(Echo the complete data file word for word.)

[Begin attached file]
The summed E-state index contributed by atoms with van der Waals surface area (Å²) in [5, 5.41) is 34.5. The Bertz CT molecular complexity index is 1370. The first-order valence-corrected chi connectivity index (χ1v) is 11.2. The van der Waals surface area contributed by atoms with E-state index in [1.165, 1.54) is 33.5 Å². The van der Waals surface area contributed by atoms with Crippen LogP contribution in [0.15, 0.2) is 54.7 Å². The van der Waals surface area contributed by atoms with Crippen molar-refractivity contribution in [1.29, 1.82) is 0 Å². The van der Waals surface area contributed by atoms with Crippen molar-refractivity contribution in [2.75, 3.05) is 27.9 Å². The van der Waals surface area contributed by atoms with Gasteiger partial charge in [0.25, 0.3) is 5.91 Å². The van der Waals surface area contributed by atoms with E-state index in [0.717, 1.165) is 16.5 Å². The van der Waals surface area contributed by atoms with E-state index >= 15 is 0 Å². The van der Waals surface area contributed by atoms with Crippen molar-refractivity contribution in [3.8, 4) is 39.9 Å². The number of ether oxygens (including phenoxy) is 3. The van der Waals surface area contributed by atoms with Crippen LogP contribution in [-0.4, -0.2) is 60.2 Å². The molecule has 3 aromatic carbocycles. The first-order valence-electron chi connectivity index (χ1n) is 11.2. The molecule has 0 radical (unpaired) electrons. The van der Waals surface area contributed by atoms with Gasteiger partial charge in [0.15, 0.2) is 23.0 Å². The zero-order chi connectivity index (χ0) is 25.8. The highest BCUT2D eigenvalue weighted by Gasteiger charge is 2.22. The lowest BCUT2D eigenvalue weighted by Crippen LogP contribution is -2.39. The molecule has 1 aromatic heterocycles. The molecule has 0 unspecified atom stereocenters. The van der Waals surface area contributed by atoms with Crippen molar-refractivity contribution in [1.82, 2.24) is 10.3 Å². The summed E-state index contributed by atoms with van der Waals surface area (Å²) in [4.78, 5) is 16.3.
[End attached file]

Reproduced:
The summed E-state index contributed by atoms with van der Waals surface area (Å²) in [5, 5.41) is 34.5. The Bertz CT molecular complexity index is 1370. The first-order valence-corrected chi connectivity index (χ1v) is 11.2. The van der Waals surface area contributed by atoms with E-state index in [1.165, 1.54) is 33.5 Å². The van der Waals surface area contributed by atoms with Crippen LogP contribution in [0.15, 0.2) is 54.7 Å². The van der Waals surface area contributed by atoms with Crippen molar-refractivity contribution in [1.29, 1.82) is 0 Å². The van der Waals surface area contributed by atoms with Crippen molar-refractivity contribution in [2.75, 3.05) is 27.9 Å². The van der Waals surface area contributed by atoms with Gasteiger partial charge in [0.25, 0.3) is 5.91 Å². The van der Waals surface area contributed by atoms with E-state index in [0.717, 1.165) is 16.5 Å². The van der Waals surface area contributed by atoms with E-state index >= 15 is 0 Å². The van der Waals surface area contributed by atoms with Crippen molar-refractivity contribution in [3.8, 4) is 39.9 Å². The number of ether oxygens (including phenoxy) is 3. The van der Waals surface area contributed by atoms with Crippen LogP contribution in [-0.4, -0.2) is 60.2 Å². The molecule has 3 aromatic carbocycles. The first-order valence-electron chi connectivity index (χ1n) is 11.2. The molecule has 0 radical (unpaired) electrons. The van der Waals surface area contributed by atoms with Gasteiger partial charge in [0.15, 0.2) is 23.0 Å². The zero-order chi connectivity index (χ0) is 25.8. The highest BCUT2D eigenvalue weighted by Gasteiger charge is 2.22. The lowest BCUT2D eigenvalue weighted by Crippen LogP contribution is -2.39. The molecule has 1 aromatic heterocycles. The molecule has 0 unspecified atom stereocenters. The van der Waals surface area contributed by atoms with Crippen molar-refractivity contribution in [1.82, 2.24) is 10.3 Å². The summed E-state index contributed by atoms with van der Waals surface area (Å²) in [4.78, 5) is 16.3.